Nelson Rolihlahla Mandela, also known by his traditional xhosa clan name "Madiba," (a term of endearment and respect), freedom-fighter, political prisoner, statesman, reconciler, and the first democratically-elected president of South Africa made his transition at the age of 95 on December 5th South Africa's time and December 6th, 2013 United States' calendar time.
For many years Mandela was a leader of the African National Congress (ANC), a political organization that engaged in the anti-apartheid struggle against the white government of South Africa. In 1962 Mandela and a number of other ANC members who were trained in gueilla warfare and committed to radical activism were convicted for treason and sabatoge and in 1964 he was sentenced to life in prison. Subsequently, he spent 18 years on Robben Island, 6 years in Polls Moor Prison and 3 years at Victor Verster Prison. He was released from prison in 1990. The ANC was not a non-violent organization. Many blacks were murdered by whites. The ANC demonstarted that it had a responsible-oriented approach that employed violence and nonviolence to protect black Africans, mainly from white law enforcement employees.
During the 27 years Mandela was in prison there were people in many parts of the world calling for the death of apartheid in South Africa and the release of Mandela from prison. In this regard, in America, much credit is due the Congressional Black Caucus whose efforts accounted for the U.S. Congress to enact a Comprehensive Anti-Apartheid Act in 1986 that would impose sanctions against the government of South Africa. President Ronald Regan vetoed the Anti-Apartheid Act as he joined with Senators Jesse Helms (R-NC), Strom Thurmond (R-S.C), and Phil Gramm (R-Texas) and Rep Dick Cheney (R-Wyo) who fought in Congress to prevent its passage. Three years later South Africa would be forced to dismanle apartheid because of economic sanctions by the United States and some other countries.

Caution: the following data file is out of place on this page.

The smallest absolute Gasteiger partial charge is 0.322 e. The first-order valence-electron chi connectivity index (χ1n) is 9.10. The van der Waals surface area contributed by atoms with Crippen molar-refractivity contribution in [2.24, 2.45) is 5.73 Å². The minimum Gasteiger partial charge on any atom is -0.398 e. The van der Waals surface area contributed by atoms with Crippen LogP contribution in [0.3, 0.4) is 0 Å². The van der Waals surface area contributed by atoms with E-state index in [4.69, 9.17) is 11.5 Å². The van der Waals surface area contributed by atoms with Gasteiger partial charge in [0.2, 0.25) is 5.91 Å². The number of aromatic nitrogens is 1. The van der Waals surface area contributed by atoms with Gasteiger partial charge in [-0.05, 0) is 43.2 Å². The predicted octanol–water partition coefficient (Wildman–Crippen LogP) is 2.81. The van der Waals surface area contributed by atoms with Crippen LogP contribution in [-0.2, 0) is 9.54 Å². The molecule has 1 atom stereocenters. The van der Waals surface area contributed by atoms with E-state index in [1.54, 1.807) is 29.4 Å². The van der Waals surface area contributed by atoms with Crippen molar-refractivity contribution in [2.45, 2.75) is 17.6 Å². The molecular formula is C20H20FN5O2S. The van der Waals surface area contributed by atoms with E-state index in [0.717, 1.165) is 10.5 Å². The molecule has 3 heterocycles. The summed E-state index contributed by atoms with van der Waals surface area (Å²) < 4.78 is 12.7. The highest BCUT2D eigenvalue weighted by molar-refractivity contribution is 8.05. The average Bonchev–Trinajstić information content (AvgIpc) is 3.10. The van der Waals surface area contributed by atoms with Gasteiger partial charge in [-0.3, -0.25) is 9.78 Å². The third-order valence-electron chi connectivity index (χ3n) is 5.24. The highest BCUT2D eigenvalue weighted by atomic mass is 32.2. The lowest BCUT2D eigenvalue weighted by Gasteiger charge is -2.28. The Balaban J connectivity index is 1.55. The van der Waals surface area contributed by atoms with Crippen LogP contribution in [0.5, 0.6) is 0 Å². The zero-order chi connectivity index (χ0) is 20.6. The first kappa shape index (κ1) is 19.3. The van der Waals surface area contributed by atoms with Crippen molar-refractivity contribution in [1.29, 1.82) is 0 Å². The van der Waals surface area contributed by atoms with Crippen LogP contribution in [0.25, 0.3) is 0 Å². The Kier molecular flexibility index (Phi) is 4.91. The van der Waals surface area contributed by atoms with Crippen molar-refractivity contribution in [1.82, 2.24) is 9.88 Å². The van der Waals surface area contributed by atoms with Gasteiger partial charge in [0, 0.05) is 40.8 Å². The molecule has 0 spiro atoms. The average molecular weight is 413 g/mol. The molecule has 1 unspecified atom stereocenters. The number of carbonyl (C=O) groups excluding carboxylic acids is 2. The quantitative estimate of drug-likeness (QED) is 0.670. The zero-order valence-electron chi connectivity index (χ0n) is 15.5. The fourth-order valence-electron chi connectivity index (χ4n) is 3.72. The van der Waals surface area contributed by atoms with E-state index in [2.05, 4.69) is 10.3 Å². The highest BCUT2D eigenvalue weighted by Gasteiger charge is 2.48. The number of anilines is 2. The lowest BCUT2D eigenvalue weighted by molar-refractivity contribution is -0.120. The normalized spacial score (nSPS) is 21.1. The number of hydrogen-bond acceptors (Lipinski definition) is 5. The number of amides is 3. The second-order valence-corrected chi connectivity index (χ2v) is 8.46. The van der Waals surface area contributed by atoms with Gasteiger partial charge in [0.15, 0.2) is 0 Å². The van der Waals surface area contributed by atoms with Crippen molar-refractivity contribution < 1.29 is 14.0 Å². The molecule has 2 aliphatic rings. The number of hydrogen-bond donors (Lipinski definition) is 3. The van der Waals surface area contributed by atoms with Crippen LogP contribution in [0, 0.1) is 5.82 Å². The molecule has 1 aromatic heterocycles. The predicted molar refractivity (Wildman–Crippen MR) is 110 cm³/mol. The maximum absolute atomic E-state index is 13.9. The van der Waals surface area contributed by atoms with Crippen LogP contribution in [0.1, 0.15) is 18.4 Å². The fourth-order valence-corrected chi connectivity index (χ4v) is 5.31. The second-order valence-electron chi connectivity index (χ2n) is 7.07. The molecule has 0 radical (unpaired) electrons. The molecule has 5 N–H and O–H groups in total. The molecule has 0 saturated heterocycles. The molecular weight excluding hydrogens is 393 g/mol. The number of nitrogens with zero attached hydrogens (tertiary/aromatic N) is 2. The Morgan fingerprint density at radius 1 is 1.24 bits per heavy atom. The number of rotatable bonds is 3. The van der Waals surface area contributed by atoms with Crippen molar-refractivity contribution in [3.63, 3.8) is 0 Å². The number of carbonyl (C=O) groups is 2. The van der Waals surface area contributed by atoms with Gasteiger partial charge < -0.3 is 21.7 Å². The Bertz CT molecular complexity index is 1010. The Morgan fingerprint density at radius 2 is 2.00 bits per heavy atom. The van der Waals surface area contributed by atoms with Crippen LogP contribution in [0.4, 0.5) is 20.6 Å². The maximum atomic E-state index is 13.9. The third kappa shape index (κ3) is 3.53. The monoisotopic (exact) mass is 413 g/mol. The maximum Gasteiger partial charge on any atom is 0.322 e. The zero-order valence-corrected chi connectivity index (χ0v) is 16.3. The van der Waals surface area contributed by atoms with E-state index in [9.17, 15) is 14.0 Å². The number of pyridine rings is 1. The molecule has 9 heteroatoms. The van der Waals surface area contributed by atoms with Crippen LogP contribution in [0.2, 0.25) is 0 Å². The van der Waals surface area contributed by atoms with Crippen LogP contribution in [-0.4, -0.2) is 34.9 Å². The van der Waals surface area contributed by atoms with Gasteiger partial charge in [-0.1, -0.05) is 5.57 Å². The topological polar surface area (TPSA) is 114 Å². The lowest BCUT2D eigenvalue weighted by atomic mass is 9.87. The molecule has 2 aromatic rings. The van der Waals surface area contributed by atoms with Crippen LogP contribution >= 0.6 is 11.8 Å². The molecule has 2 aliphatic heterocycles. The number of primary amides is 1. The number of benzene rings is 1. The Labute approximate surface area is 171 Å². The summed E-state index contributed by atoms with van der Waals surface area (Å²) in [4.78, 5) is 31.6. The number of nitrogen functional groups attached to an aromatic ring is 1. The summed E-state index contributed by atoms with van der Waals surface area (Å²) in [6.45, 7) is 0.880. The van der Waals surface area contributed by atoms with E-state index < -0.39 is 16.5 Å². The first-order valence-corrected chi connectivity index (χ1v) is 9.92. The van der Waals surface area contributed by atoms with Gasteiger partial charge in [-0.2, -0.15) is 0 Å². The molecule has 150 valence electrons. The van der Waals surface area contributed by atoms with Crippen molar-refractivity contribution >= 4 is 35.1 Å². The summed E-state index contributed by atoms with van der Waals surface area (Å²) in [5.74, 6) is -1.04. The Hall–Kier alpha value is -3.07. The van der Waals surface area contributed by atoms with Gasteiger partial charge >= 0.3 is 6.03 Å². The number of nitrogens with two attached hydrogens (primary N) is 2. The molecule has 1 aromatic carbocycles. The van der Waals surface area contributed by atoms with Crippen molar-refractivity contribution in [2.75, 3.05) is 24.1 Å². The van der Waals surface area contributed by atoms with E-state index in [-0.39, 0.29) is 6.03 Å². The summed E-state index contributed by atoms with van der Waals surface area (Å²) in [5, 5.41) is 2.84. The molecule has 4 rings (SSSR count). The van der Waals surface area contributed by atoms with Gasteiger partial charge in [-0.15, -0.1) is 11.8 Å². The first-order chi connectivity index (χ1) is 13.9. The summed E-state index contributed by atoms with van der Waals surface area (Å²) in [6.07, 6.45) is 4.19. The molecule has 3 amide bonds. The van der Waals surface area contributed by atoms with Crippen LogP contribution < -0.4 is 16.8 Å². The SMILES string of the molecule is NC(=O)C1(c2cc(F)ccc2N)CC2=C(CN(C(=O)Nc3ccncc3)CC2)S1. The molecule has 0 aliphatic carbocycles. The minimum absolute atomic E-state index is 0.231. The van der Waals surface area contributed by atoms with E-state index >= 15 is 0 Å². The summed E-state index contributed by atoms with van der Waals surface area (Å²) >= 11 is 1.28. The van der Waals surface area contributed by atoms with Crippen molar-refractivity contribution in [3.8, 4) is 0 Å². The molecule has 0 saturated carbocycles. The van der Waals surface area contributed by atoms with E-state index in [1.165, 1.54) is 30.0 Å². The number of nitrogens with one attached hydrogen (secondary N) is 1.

Mandela was released from prison in February of 1990 and in 1994 he became the South Africa's first democratically-elected president. I was a resident of Los Angeles in June of 1990 when Mandela made his first visit to that city and one of the more than 75,000 people who gathered at Los Angeles Memorial Coliseum to hear him speak. Three years later when he visited Los Angeles he met with Los Angeles Mayor Richard Riordan, Rep. Maxine Waters and Rev. Cecil Murray who represented the Interdenominational Ministerial Alliance of which I, at the time, was recording secretary.
Shortly after Mandela's first visit to Los Angeles I sent him a copy of my book, "The Mutuality Warrior" and an article of tribute to him that I had written for the "Full Life Magazine."
Let us not forget that Mandela, like Martin Luther King, Jr., would not have been able to lead successfully, i.e., effectively, had it not been for people who created a climate that was conducive to change that, in part, resulted from a resolve to meet violence with violence. Mandela was a leader par excellence and I believe his legacy will live in perpetuity
Copyright 2013 by Uriah J. Fields.